Editor: Can you share with our audience the background for your interest, experience and expertise in managed review?
Hwang: I was in private practice for about 10 years, when I decided to join Black Letter Discovery (BLD) in 2008. Even at that time, Black Letter was at the forefront of providing managed review services in the industry. Black Letter Discovery has been around since 2003. In 2012, BLD was acquired by TrustPoint International, a full-service end-to-end eDiscovery provider.
Wilcox: I’ve been with Black Letter Discovery since 2004. I started off as a first-level document review attorney on a project that was expected to last about a month, and here I am about nine years later as the leader of our managed review operations in Ohio.
Editor: What is managed review, and how is it different from legal staffing?
Wilcox: What really differentiates a true managed review offering from legal staffing is the expertise around leading document review teams, which is very different from the practice of law. In addition, true managed review is about following a consistent, while still flexible, process or workflow using tools developed over years of experience in the litigation discovery trenches.
Legal staffing consists of recruiting and managing the payroll process for contract attorneys who supplement law firm teams (and more recently, corporate legal departments) in conducting large-scale document reviews. This model provides a certain amount of cost savings.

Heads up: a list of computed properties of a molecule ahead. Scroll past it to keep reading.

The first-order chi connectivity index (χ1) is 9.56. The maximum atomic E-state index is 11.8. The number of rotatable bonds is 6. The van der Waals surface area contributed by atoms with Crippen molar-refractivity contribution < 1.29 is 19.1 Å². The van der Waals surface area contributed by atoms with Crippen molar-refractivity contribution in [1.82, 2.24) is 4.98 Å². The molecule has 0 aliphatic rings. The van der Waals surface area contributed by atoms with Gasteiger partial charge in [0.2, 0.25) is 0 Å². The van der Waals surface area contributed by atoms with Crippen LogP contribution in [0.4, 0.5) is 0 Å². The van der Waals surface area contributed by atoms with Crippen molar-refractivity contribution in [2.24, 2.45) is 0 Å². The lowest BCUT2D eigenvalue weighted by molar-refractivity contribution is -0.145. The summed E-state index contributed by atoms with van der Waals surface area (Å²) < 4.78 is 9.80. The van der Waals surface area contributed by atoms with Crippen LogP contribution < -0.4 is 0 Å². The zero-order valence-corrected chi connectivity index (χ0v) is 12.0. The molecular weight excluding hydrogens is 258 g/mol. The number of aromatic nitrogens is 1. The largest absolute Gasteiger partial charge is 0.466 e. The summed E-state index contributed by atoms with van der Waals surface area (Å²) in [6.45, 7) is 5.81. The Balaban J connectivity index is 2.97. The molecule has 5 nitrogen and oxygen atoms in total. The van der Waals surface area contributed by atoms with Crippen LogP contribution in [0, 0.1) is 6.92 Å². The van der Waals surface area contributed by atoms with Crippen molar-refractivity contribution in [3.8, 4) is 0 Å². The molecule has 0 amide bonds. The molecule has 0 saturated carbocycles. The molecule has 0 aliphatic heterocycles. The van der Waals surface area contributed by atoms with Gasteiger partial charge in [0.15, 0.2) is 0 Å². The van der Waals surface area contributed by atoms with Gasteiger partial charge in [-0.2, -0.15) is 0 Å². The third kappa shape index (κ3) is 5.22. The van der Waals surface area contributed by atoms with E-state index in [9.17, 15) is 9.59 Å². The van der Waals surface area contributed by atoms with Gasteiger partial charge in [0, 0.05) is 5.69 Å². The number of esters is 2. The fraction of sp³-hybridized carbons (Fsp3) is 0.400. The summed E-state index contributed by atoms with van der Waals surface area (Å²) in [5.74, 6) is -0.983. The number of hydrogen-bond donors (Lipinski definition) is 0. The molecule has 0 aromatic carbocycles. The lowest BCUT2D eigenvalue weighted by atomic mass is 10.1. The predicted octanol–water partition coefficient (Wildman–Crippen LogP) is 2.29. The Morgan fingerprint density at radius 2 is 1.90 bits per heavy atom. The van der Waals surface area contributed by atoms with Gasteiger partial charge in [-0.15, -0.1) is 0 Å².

Editor: Why is this differentiation so important?
Wilcox: Ultimately, review is expensive, and you’re relying on the expertise of whoever is leading the review team to deliver defensible results within your budget. A strong managed review process ensures that those leaders have the tools they need to ensure the team’s productivity and the quality of its work product. That allows your outside counsel to focus on developing your litigation strategy and winning your case, while review process experts maximize the quality and productivity of the work done by your review team.
What really differentiates the managed review offering from legal staffing is the ability to partner with corporations and law firms in leading the review and to provide process expertise and leadership that’s directly targeted at maximizing the review team’s efforts. This allows law firms to focus on what they do best, which is to manage the litigation as a whole.
Our project management team is experienced in leading a managed review process that ensures that the review team understands the strategy and objectives of the client and outside counsel. They sit down with the litigators and talk through their strategy so as to understand their goals for the review. Together, they design a managed review workflow and review protocol that will deliver what’s needed. Through this process, the review team becomes an extension of the litigation team.